It was a dismal year in Vacaville (and other parts of California) for monarch-rearing. Of the 10 caterpillars we collected from milkweed in our pollinator garden in early September and tried to rear, only eight made it.
One caterpillar died when a sibling attacked it. Another caterpillar made it to the chrysalis stage, and then it succumbed.
"The intersegmental membranes are showing," observed butterfly guru Art Shapiro, UC Davis distinguished professor of evolution and ecology, who has researched butterflies for more than four decades and maintains a research website at http://butterfly.ucdavis.edu. "Whatever caused that, it opens the door to severe water loss, so the pupa will probably die."
Yes, it did.
Black lines rimmed the non-viable chrysalis, and then it deteriorated almost beyond recognition.
Lynn Epstein, UC Davis emeritus professor of plant pathology, photographed it under a Leica DVM6 microscope on Nov. 2. An amazing image.
Meanwhile, perhaps the eight monarchs we reared and released made it to an overwintering site along the California coast...maybe to the eucalyptus grove at the Natural Bridges State Park, Santa Cruz.
Or maybe they encountered a predator--a praying mantis or a bird.
Regardless, the declining monarch populations at the overwintering sites along coastal California are troubling.
The Xerces Society for Invertebrate Conservation, based in Portland, Ore., noted in a news release Feb. 2, 2018 that the "annual census of monarch butterflies overwintering along California's coast reveals that populations in western North America are at their lowest point in five years, despite recovery efforts. Volunteers with the Xerces Society's Western Monarch Thanksgiving Count visited more sites this past year than have ever been counted since the survey began in 1997, yet they tallied fewer than 200,000 monarchs."
“This year's numbers indicate a continuing decline in the monarch population,” noted Sarina Jepsen, the Xerces Society's endangered species program director. “Two decades ago, more than 1.2 million monarchs were recorded from far fewer coastal sites, and just last year nearly 300,000 monarchs were observed at almost the same number of sites.” Population estimates at individual sites also suggest that the western monarch population has continued to shrink. Of the 15 sites which have been monitored annually for more than two decades, 11 had lower counts than last year."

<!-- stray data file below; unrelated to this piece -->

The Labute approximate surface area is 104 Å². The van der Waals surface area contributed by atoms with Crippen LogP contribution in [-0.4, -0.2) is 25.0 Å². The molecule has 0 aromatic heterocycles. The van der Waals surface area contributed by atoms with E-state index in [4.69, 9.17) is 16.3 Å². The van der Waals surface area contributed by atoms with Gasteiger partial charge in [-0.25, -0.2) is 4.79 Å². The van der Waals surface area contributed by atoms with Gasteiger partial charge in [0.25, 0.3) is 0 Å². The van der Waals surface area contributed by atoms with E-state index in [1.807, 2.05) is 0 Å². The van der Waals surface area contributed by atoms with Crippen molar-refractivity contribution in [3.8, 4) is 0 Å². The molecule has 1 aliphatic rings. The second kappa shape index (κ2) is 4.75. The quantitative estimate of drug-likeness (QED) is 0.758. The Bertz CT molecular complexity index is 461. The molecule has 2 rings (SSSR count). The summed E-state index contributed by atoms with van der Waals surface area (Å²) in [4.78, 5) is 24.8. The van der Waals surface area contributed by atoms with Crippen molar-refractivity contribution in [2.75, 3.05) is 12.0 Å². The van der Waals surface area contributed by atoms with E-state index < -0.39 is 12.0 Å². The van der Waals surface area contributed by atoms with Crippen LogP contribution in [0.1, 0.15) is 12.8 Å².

Also in the news release, Emma Pelton, conservation biologist with Xerces, said: “Counts at some of the state's largest sites were dramatically lower. Pismo Beach State Park was down by 38 percent, a private site in Big Sur was down by 50 percent, and the Monarch Butterfly Sanctuary in Pacific Grove was down 57 percent, from 17,100 to just 7,350 butterflies.”
Xerces Society officials also noted that "the few sites in which monarch numbers remained stable or increased compared to 2016, include Natural Bridges State Park, Moran Lake, and Lighthouse Field State Park, all in Santa Cruz County."
We like to think that The Vacaville Eight were The Lucky Eight.
Author - Communications specialist
A monarch chrysalis that didn't make it. This image was taken Sept. 15. Said Art Shapiro of UC Davis: "The intersegmental membranes are showing. Whatever caused that, it opens the door to severe water loss, so the pupa will probably die." (Photo by Kathy Keatley Garvey)
This is what the non-viable monarch chrysalis looked like on Oct. 10. (Photo by Kathy Keatley Garvey)
Lynn Epstein, UC Davis emeritus professor of plant pathology, captured this image of the monarch chrysalis on Nov. 2 with a Leica DVM6 microscope.
Monarchs overwintering at Natural Bridges State Park on Nov. 14, 2016. (Photo by Kathy Keatley Garvey)